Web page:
Exploring the freedom to disagree without tearing things apart.
It began with the best of intentions.
At Southside Vineyard in Wyoming, MI, a church of about 150 attendees, Pastor John West told the church board in June 2015 that he was concerned members of the congregation had the wrong impression about his feelings on how best to pastor people within the LGBT community. The Supreme Court had just announced its ruling on same-sex marriage, and the pastor had found himself in conversations where people were upset and he remained silent, while in fact he was in favor of the ruling. He felt the need to clarify his position.
John had a brother-in-law who was gay, had been in a civil union with his partner, and had died of AIDS, which had prompted the pastor to start looking at Scripture in the context of pastoring the LGBT community. He asked each board member if they felt it would be good for him to be authentic about how his views had shifted.
The timing seemed appropriate. The board had been on a similar journey, wrestling for a year with the question of how to minister to all people, including LGBT people. One board member, Patricia Draper, had been married to a man who was gay. She emphasized the need for the board to have first-hand information, not just discuss this in the abstract, and had introduced them to her ex-husband, who in turn introduced them to others in the LGBT community. For about a year, the board had met with Draper’s ex-husband and his friends, seeking to understand: What is it like to be gay and Christian? What is your experience? How should the church minister to LGBT people? Not everyone on the board agreed in their thinking about same-sex attraction, but they all agreed it seemed right to ask the congregation to join in this discussion.
The pastor talked to the congregation on Sunday, June 28, about his feelings that there might be room for other interpretations of the Scriptures addressing homosexual acts.
“Our pastor’s intent was to demonstrate authenticity, invite conversation and challenge us to look at Scripture in the context of what the Holy Spirit was doing in our midst and in the world,” Patricia said. “Unfortunately, it had a very polarizing effect.”
Within two weeks, a quarter of the congregation had left the church. Within two months, more than half had left. By Aug. 30, the board decided to close the church. Southside Vineyard had its final service on Sept. 27. A church that had existed for more than 20 years was no more.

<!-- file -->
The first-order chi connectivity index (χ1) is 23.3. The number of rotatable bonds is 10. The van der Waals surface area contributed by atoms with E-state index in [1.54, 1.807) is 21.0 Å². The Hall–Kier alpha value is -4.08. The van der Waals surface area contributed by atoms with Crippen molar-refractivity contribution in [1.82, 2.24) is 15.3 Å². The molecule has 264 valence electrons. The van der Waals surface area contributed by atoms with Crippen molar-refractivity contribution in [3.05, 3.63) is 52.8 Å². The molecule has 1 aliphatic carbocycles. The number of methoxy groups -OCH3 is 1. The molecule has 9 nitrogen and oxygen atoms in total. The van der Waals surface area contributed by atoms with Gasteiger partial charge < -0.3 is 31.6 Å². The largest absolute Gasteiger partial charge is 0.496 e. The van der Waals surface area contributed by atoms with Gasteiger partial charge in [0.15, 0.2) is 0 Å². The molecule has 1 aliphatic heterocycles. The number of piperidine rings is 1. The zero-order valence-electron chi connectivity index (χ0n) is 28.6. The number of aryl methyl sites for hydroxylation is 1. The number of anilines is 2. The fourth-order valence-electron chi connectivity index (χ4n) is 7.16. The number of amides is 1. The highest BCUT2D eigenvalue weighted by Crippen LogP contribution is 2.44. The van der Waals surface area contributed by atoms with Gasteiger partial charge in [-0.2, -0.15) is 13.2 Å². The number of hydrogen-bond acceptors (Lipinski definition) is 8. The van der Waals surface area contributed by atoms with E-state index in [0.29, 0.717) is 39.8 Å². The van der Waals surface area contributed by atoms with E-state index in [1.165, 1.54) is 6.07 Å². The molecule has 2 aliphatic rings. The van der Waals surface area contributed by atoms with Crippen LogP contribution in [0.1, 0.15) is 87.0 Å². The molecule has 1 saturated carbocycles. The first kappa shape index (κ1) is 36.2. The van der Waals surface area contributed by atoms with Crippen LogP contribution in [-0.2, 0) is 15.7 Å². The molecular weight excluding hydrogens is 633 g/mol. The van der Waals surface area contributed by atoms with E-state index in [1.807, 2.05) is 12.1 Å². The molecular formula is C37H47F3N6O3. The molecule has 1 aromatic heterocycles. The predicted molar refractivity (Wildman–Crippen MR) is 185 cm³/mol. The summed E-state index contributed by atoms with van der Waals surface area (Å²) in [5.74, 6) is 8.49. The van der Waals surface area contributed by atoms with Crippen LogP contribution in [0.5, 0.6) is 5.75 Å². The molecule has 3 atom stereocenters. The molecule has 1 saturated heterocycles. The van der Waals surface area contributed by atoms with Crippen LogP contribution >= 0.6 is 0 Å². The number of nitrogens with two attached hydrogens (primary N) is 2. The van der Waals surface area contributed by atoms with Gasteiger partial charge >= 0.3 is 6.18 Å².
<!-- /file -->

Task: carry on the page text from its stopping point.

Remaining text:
“From an emotional standpoint, it was like watching someone you love receive an injury and bleed out in front of you,” said Neil Wimbush, another board member. “I chalk it up to my own naiveté, but I really had no idea it would be this explosive.”
After the talk on June 28th, the board attempted to meet with groups of people to hear their concerns and “let them hear what we felt was our position, which was to back John the pastor because we felt he did what he did out of integrity,” Neil said. “We hadn’t proposed performing same-sex marriages, and we didn’t know that we would get to that point. We just wanted to have the conversation about it, and whether there might be another way to look at this.”
Patricia had attended a forum on human sexuality that The Colossian Forum held in 2014, and had been impressed by how prayerful and thoughtful the participants were, even during moments where the discussion was tense. John, who had also attended the sessions, reached out to The Colossian Forum staff for help in July 2015, but the church was splintering too quickly. However, TCF invited Southside representatives to participate in The Colossian Way small group curriculum pilot in the hopes of, as Neil said, “bringing together a number of people from Southside who are extremely wounded, and hopefully helping them with the process of healing.”
Although the church has dissolved, nearly all the former attendees are still in touch, many via the church’s Facebook page (renamed “Formerly Known as Southside Vineyard”). Neil and Patricia aren’t worried about finding enough people from both sides of this issue to participate in the small group. They are concerned about having the discussion undermined by other issues that contributed to the church’s unraveling.
“I think what The Colossian Forum is seeking to do around these issues is so important, because it’s really what’s behind the issues that is the reason we don’t value our fellowship with one another enough to hold together,” Patricia said. “We talk about the Fruit of the Spirit, we talk about the virtues, but when it comes to one another, we can so easily walk away. We walk away from jobs, we walk away from neighborhoods. We’re not investing in one another. Unless we do that, we can’t develop the qualities God wants us to have in Christ.”
During the training for small group leaders, Neil was struck by TCF’s view of conflict as an opportunity to draw closer to one another. “My hope is that we can get people to see, it’s not about winning or losing, but caring enough about the other person that they can have the freedom to disagree without tearing things apart,” he said. “It’s OK for people to be absolutists in their views as long as they say, ‘We still see this is what the Bible says, but we understand you don’t agree with us. How do we co-exist?’”
In some ways, the fact that the church has dissolved is freeing in that there is no pressure for this workshop to drive quick resolution. Instead, Neil and Patricia hope it can transform the dissolution almost into a diaspora, where workshop participants take what they learn about holding to the Christian virtues and to each other through conflict, and live that in their new churches.
“Now we’re not trying to restore our church, but restore the body of Christ,” Patricia said.